Thus, the water separator and evacuation system provides a means for trapping water that is inadvertently admitted to a rebreather breathing loop through diver interface mismanagement, such as dropping the mouthpiece without closing the mouthpiece valve.
As seen in FIG. 7, an external semi-closed circuit rebreather control system is illustrated. The control system includes dual internal orifice or regulator supply valves, dual double shutoff quick disconnects mounted 90 degrees apart, and supply valves common to both quick disconnects. An overpressure relief valve common to all components is also provided. Internal supply hoses are routed outside of the rebreather case. The system does not use an internal gas supply.
In operation, the diver selects the appropriate gas supply from external Source 91 or 92 and plugs the proper pelf-opening quick disconnect 89 or 90 into socket 88 or 86 with self-opening valves 87 or 85. The supply gas enters manifold 84 which is common to all adjacent components 81, 82, 83, 85, and 87. Either supply valve 81 or 82 can be opened to allow flow through hoses 93 or 94, or both can be opened if one hose supplies a backup regulator. Either can be closed to stop gas losses from a leaking or free-flowing regulator. If both supply valves 81 and 82 are closed when an external source with creeping regulator pressure is connected, the excess pressure will be vented by overpressure relief valve 83 to prevent the Supply hose(s) from bursting. Some of the benefits include, but are not limited to, the following:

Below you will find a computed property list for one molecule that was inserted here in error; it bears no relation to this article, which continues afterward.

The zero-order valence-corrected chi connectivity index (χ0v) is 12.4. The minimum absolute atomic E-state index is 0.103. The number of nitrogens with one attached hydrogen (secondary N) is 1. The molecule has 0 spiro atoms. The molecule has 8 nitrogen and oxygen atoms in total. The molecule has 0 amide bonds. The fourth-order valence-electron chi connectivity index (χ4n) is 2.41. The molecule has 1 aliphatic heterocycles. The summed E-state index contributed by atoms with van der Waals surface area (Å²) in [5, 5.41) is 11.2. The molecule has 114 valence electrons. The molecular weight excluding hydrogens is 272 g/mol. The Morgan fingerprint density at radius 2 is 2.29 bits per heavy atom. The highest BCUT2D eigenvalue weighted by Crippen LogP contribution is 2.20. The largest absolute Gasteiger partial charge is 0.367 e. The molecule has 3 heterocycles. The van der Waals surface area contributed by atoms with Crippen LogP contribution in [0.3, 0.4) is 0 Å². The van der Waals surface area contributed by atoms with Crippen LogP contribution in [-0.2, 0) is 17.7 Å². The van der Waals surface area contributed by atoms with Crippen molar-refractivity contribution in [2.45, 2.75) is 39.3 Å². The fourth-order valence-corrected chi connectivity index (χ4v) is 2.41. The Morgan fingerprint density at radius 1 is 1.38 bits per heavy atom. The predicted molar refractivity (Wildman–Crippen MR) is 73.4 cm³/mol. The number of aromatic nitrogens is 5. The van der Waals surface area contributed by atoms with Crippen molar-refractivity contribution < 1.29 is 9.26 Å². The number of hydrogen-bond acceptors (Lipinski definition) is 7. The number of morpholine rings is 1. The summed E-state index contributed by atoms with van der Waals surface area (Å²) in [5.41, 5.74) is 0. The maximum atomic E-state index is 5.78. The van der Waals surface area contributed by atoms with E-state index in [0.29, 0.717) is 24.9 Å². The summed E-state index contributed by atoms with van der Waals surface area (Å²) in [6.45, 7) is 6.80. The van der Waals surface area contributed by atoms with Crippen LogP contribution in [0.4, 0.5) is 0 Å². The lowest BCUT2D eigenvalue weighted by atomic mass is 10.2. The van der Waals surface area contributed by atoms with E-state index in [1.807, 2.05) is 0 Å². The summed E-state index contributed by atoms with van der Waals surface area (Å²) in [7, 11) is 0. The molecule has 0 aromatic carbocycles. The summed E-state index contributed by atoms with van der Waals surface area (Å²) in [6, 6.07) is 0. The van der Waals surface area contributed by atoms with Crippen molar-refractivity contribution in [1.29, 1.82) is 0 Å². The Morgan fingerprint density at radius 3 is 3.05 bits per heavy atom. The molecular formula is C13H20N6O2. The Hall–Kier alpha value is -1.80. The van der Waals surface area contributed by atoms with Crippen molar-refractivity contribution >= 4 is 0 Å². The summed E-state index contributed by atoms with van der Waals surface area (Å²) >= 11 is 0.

(1) No internal high pressure gas leaks that cannot be detected by the diver until he loses his gas supply;
(2) Quick disconnects cannot be mistaken for one another;
(3) Either of two orifices or regulators can be externally selected;
(4) Overpressures from external supply gas regulators are relived if both orifice valves are closed; and
(5) Different gas supply mixes can be selected and plugged in during the dive, including decompression gases. Thus, the external semi-closed circuit rebreather control system provides a means for controlling either an active or passive addition system through an external control block and associated valving.